Film & TVMusic

Teddy Pendergrass: ‘If You Don’t Know Me’ Review

We're kicking off African American Music Appreciation Month with the soulful Teddy Pendergrass and a new documentary about his life.

We would be amiss to kick off African American Music Appreciation Month without mentioning the new documentary Teddy Pendergrass: If You Don’t Know Me.  In addition to interviews with record executives and other people in the industry, the film features interviews with his family, including his 100-year-old mother. The documentary tells of the rise of Teddy Pendergrass whose talent, physique, and abundant charm solidified him as equal parts iconic voice and pervasive sex symbol.  While the heights he ascended already made him prolific there is no telling what additional doors he would have burst through in the entertainment industry had he not become paralyzed from the chest down from a car accident in 1982.  

Being born in 1987, all I knew of Teddy P were a few of his songs and his disability.  However, as as adult watching this documentary, I became transported back into time where “Teddy was the guy other men wanted to be like and women wanted.”  Through learning of his fierce independence instilled in him by his mother, his entrepreneurial foresight, and his bigger-than-life stage presence, I too, fell in love with the Teddy Bear and could imagine myself screaming in the front row of his concerts.  Here are a few things I learned from watching.

  1. He had is own jeans!  Long before Nelly’s Apple Bottoms, there were Teddy’s Celebrity Jeans complete with a commercial featuring the heartthrob.  This was a part of a larger plan to capitalize on Teddy’s sex appeal. In addition to fashion the star held “For Women Only” concerts advertised in the paper with a number you could call to hear Teddy greeting you with a personal invitation to see him perform.

 

2. He highlights something that appears to be missing from today’s music – sensuality, and to be blunt, begging.  In fact, his most popular ballads are actually soulful pleads with women to “come on and go with me,” “close the door,” “turn off the lights” and “give it up.”  As my friend commented, Teddy is a man not afraid to perform for women, unlike a lot of male performers today who feel a need to perform masculinity for one another.  This distinction makes a huge difference in his stage presence, where through his unabashed acceptance of his status as a sex symbol, he owns his sensuality through his voice and movement. Women were so crazed over him that as mentioned in the documentary they would dress as maids and hide in the hotel suite, waiting for him after the show.  One deranged woman snuck by security with a large butcher knife, claiming, “If I can’t have you, then no one will.”

 

3. His accident may not have been an accident at all.  The way the directors frame the narrative around Teddy’s devastating crash within the ruthless nature of the music industry leads audiences to believe that it was either a ploy by former band member Harold Melvin or the Philadelphia police.  The film posits that Teddy’s split from the Bluenotes was fueled by a lack of equal compensation for band members and a sort of theft. At the last minute, Melvin changed the name of the group to add his name first. With Teddy singing lead for the majority of the songs, listeners naturally thought that he must be Harold Melvin; essentially Harold attempted to “steal” Teddy’s booming baritone. When Teddy announced his departure Melvin attempted to end his career before it started, asking record companies and industry people not to work with him.  At the time of his crash Teddy was suing the Philadelphia police for $500K due to harassment; jealous of his wealth and status, they would often pull him over and search his green Rolls Royce. With the murder of his manager turned girlfriend, Taaz Lang, and friends reports of his other cars having had their brake lines cut, it would not be surprising that he too was the victim of foul play.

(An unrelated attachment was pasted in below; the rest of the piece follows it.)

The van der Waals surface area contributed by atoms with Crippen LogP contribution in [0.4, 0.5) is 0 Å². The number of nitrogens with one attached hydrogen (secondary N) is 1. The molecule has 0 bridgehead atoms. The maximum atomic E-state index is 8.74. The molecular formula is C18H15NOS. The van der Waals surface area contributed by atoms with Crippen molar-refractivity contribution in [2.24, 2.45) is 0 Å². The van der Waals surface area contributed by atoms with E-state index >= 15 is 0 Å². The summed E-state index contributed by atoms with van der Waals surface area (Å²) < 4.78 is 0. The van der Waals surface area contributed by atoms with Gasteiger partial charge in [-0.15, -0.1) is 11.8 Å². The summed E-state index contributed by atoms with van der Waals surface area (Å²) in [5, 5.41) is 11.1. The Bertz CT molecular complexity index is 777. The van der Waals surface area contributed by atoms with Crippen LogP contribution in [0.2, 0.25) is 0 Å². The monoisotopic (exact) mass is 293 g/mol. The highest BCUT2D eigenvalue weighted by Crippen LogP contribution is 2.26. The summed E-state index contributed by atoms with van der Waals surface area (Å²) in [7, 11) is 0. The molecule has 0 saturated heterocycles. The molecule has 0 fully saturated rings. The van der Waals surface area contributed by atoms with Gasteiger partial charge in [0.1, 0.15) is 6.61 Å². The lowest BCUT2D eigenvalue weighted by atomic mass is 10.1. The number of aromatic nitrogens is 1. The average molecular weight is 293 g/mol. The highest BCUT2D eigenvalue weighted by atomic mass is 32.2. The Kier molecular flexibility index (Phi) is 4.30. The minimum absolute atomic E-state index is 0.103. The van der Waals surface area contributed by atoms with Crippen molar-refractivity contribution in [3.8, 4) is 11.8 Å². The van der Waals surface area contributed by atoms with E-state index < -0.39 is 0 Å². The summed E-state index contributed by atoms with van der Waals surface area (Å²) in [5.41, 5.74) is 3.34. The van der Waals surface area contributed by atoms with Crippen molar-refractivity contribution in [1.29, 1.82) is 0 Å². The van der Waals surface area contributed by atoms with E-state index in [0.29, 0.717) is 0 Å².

4. Teddy sacrificed a lot to break down barriers. Superstar R&B singers and rappers have Teddy to thank in part for serving as a model for mainstream success across industries.  His desire to strike out on his own caused a lot of issues for him in what has been described as a wild west of an music industry.  Nevertheless, he forged a path for himself and lived fully into his sexuality, being, and talent. And he potentially paid one of the ultimate prices.

 

In short, Teddy was a man unafraid to be himself, unafraid to bask in the confidence of his unparalleled voice.  He was himself fully, which makes watching all of that change with his sudden paralysis, extremely difficult. Teddy has taught me to unapologetically express my sensuality and sexuality, own my talent and indulge in the fruits of my labor.  

MJ VanDevere

MJ VanDevere is a doctoral candidate at a predominately white elite institution in the South who uses humor to combat racism, sexism, and all the other –isms that seek to diminish her greatness. She is a self-proclaimed “stand-up snob” who does not have a favorite comedian, so please don't ask unless you have several hours to spare. Some of her favorite movies include, Life, Dead Presidents, and Happy Feet. If, she could only do one thing for the rest of her life, it would definitely be laugh, and maybe write. Adulting is her greatest work in progress.

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